A Moderna Covid vaccine vial with a soon to be filled vaccine passport card at Malheur Drug on Aug. 9. Health officials are increasingly worried about a recent spike in Covid cases locally. (The Enterprise/AUSTIN JOHNSON)
ONTARIO – Malheur County is on the cusp of a major health crisis because of the Covid virus as more people become ill with the infection.
The Malheur County Health Department faces a familiar reality with rising Covid positivity rates. The agency is once again focusing on contact tracing and Covid testing as it scrambles to get ahead of a growing crisis by determining who is infected and who needs to be quarantined. Covid vaccinations are seen by health officials as the best way to curb the highly contagious Delta variant of the disease.
“Our priority is to save lives and keep kids in school in person and reduce the impact of COVID-19 has on our community. I don’t see a way to do all those things without a lot more vaccinations and testing,” said Sarah Poe, Malheur County Health Department director.
The county’s test positivity rate was below 10% just weeks ago and as of Sunday stood at 24%, a worrisome indicator for health officials. The positivity rate is the percentage of those tested who are found to be infected and is used to gauge how far the virus has infiltrated the community.
“Anything over 5% really concerns me. Over 10% and we know there is a significant number of people who likely have Covid who are undiagnosed,” said Poe.
In many ways, the outlook for the Covid virus locally resembles the situation a year ago when the infection was burning through the county, there was no vaccine and a shortage of tests.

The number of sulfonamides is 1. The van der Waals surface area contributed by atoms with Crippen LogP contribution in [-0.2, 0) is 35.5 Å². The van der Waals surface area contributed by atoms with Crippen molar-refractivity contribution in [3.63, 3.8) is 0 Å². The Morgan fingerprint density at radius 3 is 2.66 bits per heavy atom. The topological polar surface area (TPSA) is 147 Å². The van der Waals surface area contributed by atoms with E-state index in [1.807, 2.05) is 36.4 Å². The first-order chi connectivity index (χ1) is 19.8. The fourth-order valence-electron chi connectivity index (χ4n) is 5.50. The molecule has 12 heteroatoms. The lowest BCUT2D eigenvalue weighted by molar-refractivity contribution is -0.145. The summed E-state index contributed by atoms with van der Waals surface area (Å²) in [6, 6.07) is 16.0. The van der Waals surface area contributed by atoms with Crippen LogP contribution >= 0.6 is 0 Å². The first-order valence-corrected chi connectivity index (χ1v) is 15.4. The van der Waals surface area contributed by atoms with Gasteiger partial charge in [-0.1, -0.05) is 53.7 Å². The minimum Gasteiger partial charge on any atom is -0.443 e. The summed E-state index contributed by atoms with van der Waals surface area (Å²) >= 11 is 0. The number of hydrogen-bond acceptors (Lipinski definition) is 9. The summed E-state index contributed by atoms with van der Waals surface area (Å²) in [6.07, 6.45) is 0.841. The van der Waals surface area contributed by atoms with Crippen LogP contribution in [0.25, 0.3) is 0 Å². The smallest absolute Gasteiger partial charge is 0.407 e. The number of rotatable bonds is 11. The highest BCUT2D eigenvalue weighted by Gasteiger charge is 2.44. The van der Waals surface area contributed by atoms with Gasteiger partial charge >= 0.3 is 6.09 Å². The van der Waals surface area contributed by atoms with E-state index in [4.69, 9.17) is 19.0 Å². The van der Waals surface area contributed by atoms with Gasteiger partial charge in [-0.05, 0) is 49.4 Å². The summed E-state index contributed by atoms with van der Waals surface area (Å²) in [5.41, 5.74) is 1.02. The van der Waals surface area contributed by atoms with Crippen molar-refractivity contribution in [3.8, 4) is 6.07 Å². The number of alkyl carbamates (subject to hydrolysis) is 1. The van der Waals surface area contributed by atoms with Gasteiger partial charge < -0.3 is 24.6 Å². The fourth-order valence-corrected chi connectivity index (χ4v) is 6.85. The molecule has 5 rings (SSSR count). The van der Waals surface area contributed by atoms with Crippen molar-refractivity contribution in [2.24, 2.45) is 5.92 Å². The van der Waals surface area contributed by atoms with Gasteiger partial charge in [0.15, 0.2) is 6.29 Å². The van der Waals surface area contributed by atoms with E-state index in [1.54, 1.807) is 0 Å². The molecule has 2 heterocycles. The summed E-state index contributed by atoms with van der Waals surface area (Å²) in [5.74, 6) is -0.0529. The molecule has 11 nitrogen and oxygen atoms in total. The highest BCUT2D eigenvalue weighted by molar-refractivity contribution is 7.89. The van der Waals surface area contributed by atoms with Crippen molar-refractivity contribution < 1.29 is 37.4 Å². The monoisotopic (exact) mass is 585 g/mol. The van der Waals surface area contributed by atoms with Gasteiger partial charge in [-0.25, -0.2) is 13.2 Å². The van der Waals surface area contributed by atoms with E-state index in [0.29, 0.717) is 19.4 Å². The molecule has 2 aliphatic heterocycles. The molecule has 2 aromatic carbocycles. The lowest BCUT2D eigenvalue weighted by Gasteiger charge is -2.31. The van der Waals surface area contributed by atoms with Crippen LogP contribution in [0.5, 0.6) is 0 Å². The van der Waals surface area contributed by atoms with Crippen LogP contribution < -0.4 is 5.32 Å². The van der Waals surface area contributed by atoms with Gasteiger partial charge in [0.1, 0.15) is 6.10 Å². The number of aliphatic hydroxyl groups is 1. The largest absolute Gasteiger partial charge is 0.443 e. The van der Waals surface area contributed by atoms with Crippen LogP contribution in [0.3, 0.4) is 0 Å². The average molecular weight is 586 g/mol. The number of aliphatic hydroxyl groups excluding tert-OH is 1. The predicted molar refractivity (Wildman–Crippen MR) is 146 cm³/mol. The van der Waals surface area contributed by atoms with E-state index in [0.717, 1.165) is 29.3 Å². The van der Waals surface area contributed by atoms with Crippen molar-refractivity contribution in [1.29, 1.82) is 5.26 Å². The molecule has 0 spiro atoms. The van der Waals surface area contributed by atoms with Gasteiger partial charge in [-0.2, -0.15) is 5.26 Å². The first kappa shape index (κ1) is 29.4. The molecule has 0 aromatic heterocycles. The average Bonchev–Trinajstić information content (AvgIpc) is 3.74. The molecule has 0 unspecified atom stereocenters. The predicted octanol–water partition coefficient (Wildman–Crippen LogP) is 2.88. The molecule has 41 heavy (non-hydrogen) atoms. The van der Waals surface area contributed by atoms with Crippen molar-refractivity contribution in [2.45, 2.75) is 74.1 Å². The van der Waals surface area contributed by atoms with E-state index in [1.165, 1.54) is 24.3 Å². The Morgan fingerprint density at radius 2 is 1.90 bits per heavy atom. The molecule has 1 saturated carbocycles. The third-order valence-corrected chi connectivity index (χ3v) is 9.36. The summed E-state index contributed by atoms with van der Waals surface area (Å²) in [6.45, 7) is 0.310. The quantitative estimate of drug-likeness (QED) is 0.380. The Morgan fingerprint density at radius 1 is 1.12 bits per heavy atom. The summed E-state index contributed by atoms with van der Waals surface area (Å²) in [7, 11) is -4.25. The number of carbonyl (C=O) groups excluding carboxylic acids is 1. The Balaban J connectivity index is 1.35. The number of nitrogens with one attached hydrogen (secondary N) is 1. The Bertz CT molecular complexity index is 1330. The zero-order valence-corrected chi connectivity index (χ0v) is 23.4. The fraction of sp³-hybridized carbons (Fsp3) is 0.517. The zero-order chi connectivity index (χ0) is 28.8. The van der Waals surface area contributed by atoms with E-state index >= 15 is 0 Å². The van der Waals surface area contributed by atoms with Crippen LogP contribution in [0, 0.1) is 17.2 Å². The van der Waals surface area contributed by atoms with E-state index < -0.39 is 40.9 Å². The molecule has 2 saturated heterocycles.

Circumstances are better now, Poe said, because is there is a vaccine and ample testing capacity in the county.
Another plus, said Poe, is the joint operating environment created over the past year that includes the county, local health care providers and private businesses to fight Covid.
“There are many incredible health care partners that were providing testing and vaccinations and we are working together. This is not just a public health response right now. We have all these partners and there is no shortage to where you can get the vaccine,” said Poe.
Poe said the health department and its partners are crafting a plan to again operate drive-thru Covid testing sites.
“We did 29 of those in 2020. But it does take quite a bit of planning and we will offer vaccines at those sites,” said Poe.
Widespread testing, said Poe, is the most effective way to get ahead of the virus.
“It is important to identify who is infected so they can stay home and reduce the amount of spread. It is the most basic, fundamental way. At the same time, we need people to be vaccinated,” said Poe.
She urged people who had doubts about the vaccine to find credible information.
“We really need to fight misinformation. So, people should talk to their health care provider and get good, reliable information and then make the choice that is right for them and their family,” said Poe.
Poe said she is adding two more contract tracers to her staff as the Covid crisis builds.